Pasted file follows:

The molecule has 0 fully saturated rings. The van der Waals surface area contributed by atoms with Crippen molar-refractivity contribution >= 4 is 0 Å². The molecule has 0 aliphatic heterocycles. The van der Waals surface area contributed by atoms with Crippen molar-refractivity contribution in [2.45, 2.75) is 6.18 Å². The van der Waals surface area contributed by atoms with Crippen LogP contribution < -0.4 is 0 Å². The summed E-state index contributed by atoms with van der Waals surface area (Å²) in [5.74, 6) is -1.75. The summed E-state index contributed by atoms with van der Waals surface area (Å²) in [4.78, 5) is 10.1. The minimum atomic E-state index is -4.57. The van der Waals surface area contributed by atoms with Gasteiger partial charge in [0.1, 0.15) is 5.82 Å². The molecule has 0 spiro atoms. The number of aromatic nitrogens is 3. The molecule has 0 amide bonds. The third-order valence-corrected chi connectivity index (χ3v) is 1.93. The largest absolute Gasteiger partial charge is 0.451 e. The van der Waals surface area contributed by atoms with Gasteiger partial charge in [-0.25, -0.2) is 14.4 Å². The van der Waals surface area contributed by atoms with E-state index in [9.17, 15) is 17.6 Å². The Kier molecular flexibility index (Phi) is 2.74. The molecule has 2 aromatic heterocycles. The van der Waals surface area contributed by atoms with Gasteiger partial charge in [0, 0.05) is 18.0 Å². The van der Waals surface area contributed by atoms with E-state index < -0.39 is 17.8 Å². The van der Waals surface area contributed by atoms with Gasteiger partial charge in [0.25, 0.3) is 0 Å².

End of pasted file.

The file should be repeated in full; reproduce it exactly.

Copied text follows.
The molecule has 0 fully saturated rings. The van der Waals surface area contributed by atoms with Crippen molar-refractivity contribution >= 4 is 0 Å². The molecule has 0 aliphatic heterocycles. The van der Waals surface area contributed by atoms with Crippen molar-refractivity contribution in [2.45, 2.75) is 6.18 Å². The van der Waals surface area contributed by atoms with Crippen LogP contribution < -0.4 is 0 Å². The summed E-state index contributed by atoms with van der Waals surface area (Å²) in [5.74, 6) is -1.75. The summed E-state index contributed by atoms with van der Waals surface area (Å²) in [4.78, 5) is 10.1. The minimum atomic E-state index is -4.57. The van der Waals surface area contributed by atoms with Gasteiger partial charge in [0.1, 0.15) is 5.82 Å². The molecule has 0 spiro atoms. The number of aromatic nitrogens is 3. The molecule has 0 amide bonds. The third-order valence-corrected chi connectivity index (χ3v) is 1.93. The largest absolute Gasteiger partial charge is 0.451 e. The van der Waals surface area contributed by atoms with Gasteiger partial charge in [-0.25, -0.2) is 14.4 Å². The van der Waals surface area contributed by atoms with E-state index in [9.17, 15) is 17.6 Å². The Kier molecular flexibility index (Phi) is 2.74. The molecule has 2 aromatic heterocycles. The van der Waals surface area contributed by atoms with Gasteiger partial charge in [0, 0.05) is 18.0 Å². The van der Waals surface area contributed by atoms with E-state index < -0.39 is 17.8 Å². The van der Waals surface area contributed by atoms with Gasteiger partial charge in [0.25, 0.3) is 0 Å².